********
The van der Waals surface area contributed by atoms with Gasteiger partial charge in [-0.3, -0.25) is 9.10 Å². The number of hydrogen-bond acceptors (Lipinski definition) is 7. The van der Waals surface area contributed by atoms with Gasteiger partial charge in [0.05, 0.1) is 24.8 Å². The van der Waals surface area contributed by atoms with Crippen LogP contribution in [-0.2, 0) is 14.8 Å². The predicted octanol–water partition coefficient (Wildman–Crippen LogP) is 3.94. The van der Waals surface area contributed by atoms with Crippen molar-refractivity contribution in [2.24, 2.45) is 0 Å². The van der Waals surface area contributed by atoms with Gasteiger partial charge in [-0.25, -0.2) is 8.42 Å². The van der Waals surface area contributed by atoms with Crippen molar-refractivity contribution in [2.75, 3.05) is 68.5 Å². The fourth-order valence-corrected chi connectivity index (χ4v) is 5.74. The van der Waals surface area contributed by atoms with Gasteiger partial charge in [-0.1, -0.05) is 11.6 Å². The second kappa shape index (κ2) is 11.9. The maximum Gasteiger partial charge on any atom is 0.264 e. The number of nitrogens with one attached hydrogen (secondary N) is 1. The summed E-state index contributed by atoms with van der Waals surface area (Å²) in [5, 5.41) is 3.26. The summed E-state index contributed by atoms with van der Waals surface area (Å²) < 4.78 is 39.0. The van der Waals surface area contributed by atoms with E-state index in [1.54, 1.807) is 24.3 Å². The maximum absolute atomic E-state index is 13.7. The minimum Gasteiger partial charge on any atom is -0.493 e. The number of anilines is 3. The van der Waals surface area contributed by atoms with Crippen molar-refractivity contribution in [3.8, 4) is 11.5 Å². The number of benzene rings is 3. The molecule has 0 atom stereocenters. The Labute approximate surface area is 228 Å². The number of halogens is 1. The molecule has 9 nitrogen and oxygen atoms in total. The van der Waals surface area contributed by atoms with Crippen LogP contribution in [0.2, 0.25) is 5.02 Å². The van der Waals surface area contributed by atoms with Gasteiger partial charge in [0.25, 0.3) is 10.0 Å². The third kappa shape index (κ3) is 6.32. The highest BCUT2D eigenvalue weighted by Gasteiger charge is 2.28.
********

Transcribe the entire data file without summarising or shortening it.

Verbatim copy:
The van der Waals surface area contributed by atoms with Gasteiger partial charge in [-0.3, -0.25) is 9.10 Å². The number of hydrogen-bond acceptors (Lipinski definition) is 7. The van der Waals surface area contributed by atoms with Gasteiger partial charge in [0.05, 0.1) is 24.8 Å². The van der Waals surface area contributed by atoms with Crippen LogP contribution in [-0.2, 0) is 14.8 Å². The predicted octanol–water partition coefficient (Wildman–Crippen LogP) is 3.94. The van der Waals surface area contributed by atoms with Crippen molar-refractivity contribution in [2.24, 2.45) is 0 Å². The van der Waals surface area contributed by atoms with Gasteiger partial charge in [-0.25, -0.2) is 8.42 Å². The van der Waals surface area contributed by atoms with Crippen molar-refractivity contribution in [2.75, 3.05) is 68.5 Å². The fourth-order valence-corrected chi connectivity index (χ4v) is 5.74. The van der Waals surface area contributed by atoms with Gasteiger partial charge in [-0.1, -0.05) is 11.6 Å². The second kappa shape index (κ2) is 11.9. The maximum Gasteiger partial charge on any atom is 0.264 e. The number of nitrogens with one attached hydrogen (secondary N) is 1. The summed E-state index contributed by atoms with van der Waals surface area (Å²) in [5, 5.41) is 3.26. The summed E-state index contributed by atoms with van der Waals surface area (Å²) < 4.78 is 39.0. The van der Waals surface area contributed by atoms with E-state index in [1.54, 1.807) is 24.3 Å². The maximum absolute atomic E-state index is 13.7. The minimum Gasteiger partial charge on any atom is -0.493 e. The number of anilines is 3. The van der Waals surface area contributed by atoms with Crippen molar-refractivity contribution in [3.8, 4) is 11.5 Å². The number of benzene rings is 3. The molecule has 0 atom stereocenters. The Labute approximate surface area is 228 Å². The number of halogens is 1. The molecule has 9 nitrogen and oxygen atoms in total. The van der Waals surface area contributed by atoms with Crippen LogP contribution in [0.2, 0.25) is 5.02 Å². The van der Waals surface area contributed by atoms with Gasteiger partial charge in [0.25, 0.3) is 10.0 Å². The third kappa shape index (κ3) is 6.32. The highest BCUT2D eigenvalue weighted by Gasteiger charge is 2.28.